Traditional breast cancer surgery—whether a mastectomy or lumpectomy—removes the cancer but can leave patients with indentations or deformities. While some women decide to have reconstruction, the oncoplastic surgical technique presents yet another option. The aim with oncoplastic surgery is to remove the cancer and preserve the patient’s own breast tissue, leaving women cancer-free with an excellent, natural cosmetic result.
How does this happen? An oncoplastic surgeon uses traditional breast lift or breast reduction to take out the cancer. “We take out the area of the cancer along with a little normal tissue around the cancer to get a “margin,” Dr. Grumley explains. “To minimize the deformity left, excess skin is removed to allow for tightening and reshaping of the breast. This leaves the patient with little to no indentations or visible scarring.”
The surgery even provides a measurable breast lift (called a mastopexy) because the surgeon has to pull the breast tissue together. To preserve symmetry, some women have the second breast treated with the same lift, which adds minimal surgery time, and recovery is not impacted, says Dr. Grumley.
When the cancer is caught early, as was the case with both Mamann and Sattler, surgeons may even opt for interoperative radiation therapy (IORT). IORT means radiation is administered as a single dose to just the cancer area. About 40% of patients qualify for this type of radiation. For about 80% of those patients, IORT is the only treatment needed—an eight- to 10-minute one-and-done procedure.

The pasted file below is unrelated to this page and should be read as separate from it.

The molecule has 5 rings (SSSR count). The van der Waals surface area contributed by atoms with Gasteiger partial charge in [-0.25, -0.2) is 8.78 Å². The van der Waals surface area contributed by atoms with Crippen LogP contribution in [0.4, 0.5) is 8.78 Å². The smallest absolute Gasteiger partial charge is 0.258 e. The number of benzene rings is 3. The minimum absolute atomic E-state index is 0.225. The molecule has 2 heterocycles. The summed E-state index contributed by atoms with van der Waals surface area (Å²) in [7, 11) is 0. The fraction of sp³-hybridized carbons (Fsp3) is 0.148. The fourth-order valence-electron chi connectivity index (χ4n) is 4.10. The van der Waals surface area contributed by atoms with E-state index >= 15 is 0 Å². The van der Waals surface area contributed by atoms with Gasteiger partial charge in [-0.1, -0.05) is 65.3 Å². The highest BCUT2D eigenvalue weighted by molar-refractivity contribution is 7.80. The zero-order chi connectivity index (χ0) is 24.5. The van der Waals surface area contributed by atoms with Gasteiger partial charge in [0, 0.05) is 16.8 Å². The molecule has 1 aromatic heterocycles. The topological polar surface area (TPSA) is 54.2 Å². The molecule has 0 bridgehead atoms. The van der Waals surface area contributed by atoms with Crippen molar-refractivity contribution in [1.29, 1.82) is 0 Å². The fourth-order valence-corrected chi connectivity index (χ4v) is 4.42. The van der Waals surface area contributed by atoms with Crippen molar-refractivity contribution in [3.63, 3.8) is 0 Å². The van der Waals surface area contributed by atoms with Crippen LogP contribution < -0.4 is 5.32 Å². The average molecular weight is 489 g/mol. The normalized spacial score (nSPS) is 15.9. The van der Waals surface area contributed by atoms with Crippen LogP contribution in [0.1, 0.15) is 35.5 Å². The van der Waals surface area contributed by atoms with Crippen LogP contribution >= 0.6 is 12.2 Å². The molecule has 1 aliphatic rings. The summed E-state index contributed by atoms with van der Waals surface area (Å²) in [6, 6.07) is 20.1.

The patients have radiation and surgery combined—in fact, they go home the very same day of surgery—and never endure the three to six weeks of follow-up radiation treatments that are the norm with traditional surgery. Dr. Grumley says researchers have followed IORT patients now for nearly eight years, and the evidence is convincing that IORT works as well as the lengthier and more burdensome multi-month treatment of standard radiation in patients with early breast cancer.
Mamann was among the particularly fortunate patients. Her molecular testing indicated her cancer would not require follow-up chemotherapy either. She was completely done with active treatments after one oncoplastic surgery and interoperative radiation therapy. Dr. Grumley closely monitored her with follow-up mammograms, and Mamann saw a nutritionist and an Eastern medicine doctor to ensure she was doing everything she could to remain strong and healthy. Very quickly she was back to herself—hiking, biking, doing Pilates and being the “rock” for her mother, who lives in the same neighborhood.